14. After this we are naturally inclined to ask what part in the constitution is left for the people, considering that the senate controls all the particular matters I mentioned, and, what is most important, manages all matters of revenue and expenditure, and considering that the consuls again have uncontrolled authority as regards armaments and operations in the field. But nevertheless there is a part and a very important part left for the people. For it is the people which alone has the right to confer honours and inflict punishment, the only bonds by which kingdoms and states and in a word human society in general are held together. For where the distinction between them is not sharply drawn both in theory and practice, there no undertaking can be properly administered,--as indeed we might expect when good and bad are held in exactly the same honor. The people then is the only court to decide matters of life and death; and even in cases where the penalty is money, if the sum to be assessed is sufficiently serious, and especially when the accused have held the higher magistracies. And in regard to this arrangement there is one point deserving special commendation and record. Men who are on trial for their lives at Rome, while sentence is in process of being voted,--if even only one of the tribes whose votes are needed to ratify the sentence has not voted,--have the privilege at Rome of openly departing and condemning themselves to a voluntary exile. Such men are safe at Naples or Praeneste or at Tibur, and at other towns with which this arrangement has been duly ratified on oath.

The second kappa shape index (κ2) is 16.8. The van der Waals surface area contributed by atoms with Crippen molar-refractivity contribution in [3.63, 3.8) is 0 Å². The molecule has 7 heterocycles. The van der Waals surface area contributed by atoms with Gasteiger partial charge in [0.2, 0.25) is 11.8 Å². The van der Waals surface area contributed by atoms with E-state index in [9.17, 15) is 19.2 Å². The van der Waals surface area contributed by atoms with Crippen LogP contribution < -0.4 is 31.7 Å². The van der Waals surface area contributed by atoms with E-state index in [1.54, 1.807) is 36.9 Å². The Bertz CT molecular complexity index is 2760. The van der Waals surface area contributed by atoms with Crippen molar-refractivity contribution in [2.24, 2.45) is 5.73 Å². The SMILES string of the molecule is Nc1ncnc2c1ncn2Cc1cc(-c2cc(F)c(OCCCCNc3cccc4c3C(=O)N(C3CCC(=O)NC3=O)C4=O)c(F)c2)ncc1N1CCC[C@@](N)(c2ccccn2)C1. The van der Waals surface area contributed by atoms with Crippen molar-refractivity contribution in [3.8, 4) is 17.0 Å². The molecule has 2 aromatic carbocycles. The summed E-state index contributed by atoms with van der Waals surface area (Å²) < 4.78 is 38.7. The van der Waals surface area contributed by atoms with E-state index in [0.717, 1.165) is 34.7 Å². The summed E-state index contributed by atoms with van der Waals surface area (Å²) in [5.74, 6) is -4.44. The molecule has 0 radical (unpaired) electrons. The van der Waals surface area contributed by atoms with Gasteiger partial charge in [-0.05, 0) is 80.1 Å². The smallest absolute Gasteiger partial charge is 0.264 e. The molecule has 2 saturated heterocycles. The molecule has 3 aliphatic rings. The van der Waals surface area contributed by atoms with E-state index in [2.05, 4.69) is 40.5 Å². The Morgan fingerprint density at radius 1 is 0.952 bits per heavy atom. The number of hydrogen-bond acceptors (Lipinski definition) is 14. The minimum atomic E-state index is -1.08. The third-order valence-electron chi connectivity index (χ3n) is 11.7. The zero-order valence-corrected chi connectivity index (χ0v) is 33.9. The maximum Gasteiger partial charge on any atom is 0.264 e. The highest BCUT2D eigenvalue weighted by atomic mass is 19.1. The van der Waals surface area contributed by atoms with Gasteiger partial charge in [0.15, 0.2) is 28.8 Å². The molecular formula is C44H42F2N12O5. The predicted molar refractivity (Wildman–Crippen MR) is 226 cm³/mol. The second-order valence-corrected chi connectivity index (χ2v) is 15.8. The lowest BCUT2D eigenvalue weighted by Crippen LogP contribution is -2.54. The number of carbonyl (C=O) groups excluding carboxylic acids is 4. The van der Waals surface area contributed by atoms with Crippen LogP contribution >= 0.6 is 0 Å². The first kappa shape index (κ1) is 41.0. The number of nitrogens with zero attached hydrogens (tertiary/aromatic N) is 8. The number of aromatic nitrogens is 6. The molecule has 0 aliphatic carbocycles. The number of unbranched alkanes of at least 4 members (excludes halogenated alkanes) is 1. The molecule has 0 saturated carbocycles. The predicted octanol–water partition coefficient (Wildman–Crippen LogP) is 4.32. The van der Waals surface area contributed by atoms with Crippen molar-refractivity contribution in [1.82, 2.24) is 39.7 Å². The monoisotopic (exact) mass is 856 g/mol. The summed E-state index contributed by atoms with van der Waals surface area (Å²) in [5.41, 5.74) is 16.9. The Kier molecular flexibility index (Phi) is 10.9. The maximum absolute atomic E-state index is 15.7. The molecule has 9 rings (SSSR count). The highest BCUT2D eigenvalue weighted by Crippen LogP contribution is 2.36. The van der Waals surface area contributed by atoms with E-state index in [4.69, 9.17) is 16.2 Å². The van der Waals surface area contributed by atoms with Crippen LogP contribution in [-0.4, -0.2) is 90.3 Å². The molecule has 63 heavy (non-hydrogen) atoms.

Again, it is the people who bestow offices of the deserving which are the most honorable rewards of virtue. It has also the absolute power of passing or repealing laws: and, most important of all, it is the people who deliberate on the question of peace or war. And when provisional terms are made for alliance, suspension of hostilities, or treaties, it is the people who ratify them or the reverse.

These considerations again would lead one to say that the chief power in the state was the people's, and that the constitution was a democracy.

15. Such, then, is the distribution of power between the several parts of the state. I must now show how each of these several parts can, when they choose, oppose or support each other.